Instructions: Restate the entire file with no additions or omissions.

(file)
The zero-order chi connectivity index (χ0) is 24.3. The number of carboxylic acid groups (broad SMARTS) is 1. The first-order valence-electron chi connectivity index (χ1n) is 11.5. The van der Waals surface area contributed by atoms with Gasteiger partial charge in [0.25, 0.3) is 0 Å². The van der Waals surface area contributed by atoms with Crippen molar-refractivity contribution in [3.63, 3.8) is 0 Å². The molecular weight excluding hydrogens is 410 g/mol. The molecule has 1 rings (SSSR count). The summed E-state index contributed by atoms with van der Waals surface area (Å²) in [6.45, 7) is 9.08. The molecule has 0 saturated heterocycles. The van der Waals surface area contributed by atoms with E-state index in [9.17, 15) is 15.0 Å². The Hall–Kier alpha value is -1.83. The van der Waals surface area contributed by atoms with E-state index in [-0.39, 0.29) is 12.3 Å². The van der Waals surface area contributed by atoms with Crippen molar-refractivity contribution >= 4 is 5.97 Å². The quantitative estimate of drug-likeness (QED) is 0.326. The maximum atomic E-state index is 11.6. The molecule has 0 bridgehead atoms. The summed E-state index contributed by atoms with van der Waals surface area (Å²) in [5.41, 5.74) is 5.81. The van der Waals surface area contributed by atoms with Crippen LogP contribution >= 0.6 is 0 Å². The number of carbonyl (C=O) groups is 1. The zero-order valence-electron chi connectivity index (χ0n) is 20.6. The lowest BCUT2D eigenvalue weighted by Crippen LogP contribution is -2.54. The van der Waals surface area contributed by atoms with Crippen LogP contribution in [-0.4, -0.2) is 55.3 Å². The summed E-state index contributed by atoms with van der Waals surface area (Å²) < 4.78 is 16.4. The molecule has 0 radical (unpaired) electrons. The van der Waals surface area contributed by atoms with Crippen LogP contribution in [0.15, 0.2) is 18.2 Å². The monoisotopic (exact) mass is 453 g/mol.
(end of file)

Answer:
The zero-order chi connectivity index (χ0) is 24.3. The number of carboxylic acid groups (broad SMARTS) is 1. The first-order valence-electron chi connectivity index (χ1n) is 11.5. The van der Waals surface area contributed by atoms with Gasteiger partial charge in [0.25, 0.3) is 0 Å². The van der Waals surface area contributed by atoms with Crippen molar-refractivity contribution in [3.63, 3.8) is 0 Å². The molecular weight excluding hydrogens is 410 g/mol. The molecule has 1 rings (SSSR count). The summed E-state index contributed by atoms with van der Waals surface area (Å²) in [6.45, 7) is 9.08. The molecule has 0 saturated heterocycles. The van der Waals surface area contributed by atoms with E-state index in [9.17, 15) is 15.0 Å². The Hall–Kier alpha value is -1.83. The van der Waals surface area contributed by atoms with E-state index in [-0.39, 0.29) is 12.3 Å². The van der Waals surface area contributed by atoms with Crippen molar-refractivity contribution >= 4 is 5.97 Å². The quantitative estimate of drug-likeness (QED) is 0.326. The maximum atomic E-state index is 11.6. The molecule has 0 bridgehead atoms. The summed E-state index contributed by atoms with van der Waals surface area (Å²) in [5.41, 5.74) is 5.81. The van der Waals surface area contributed by atoms with Crippen LogP contribution >= 0.6 is 0 Å². The number of carbonyl (C=O) groups is 1. The zero-order valence-electron chi connectivity index (χ0n) is 20.6. The lowest BCUT2D eigenvalue weighted by Crippen LogP contribution is -2.54. The van der Waals surface area contributed by atoms with Crippen LogP contribution in [-0.4, -0.2) is 55.3 Å². The summed E-state index contributed by atoms with van der Waals surface area (Å²) < 4.78 is 16.4. The molecule has 0 radical (unpaired) electrons. The van der Waals surface area contributed by atoms with Crippen LogP contribution in [0.15, 0.2) is 18.2 Å². The monoisotopic (exact) mass is 453 g/mol.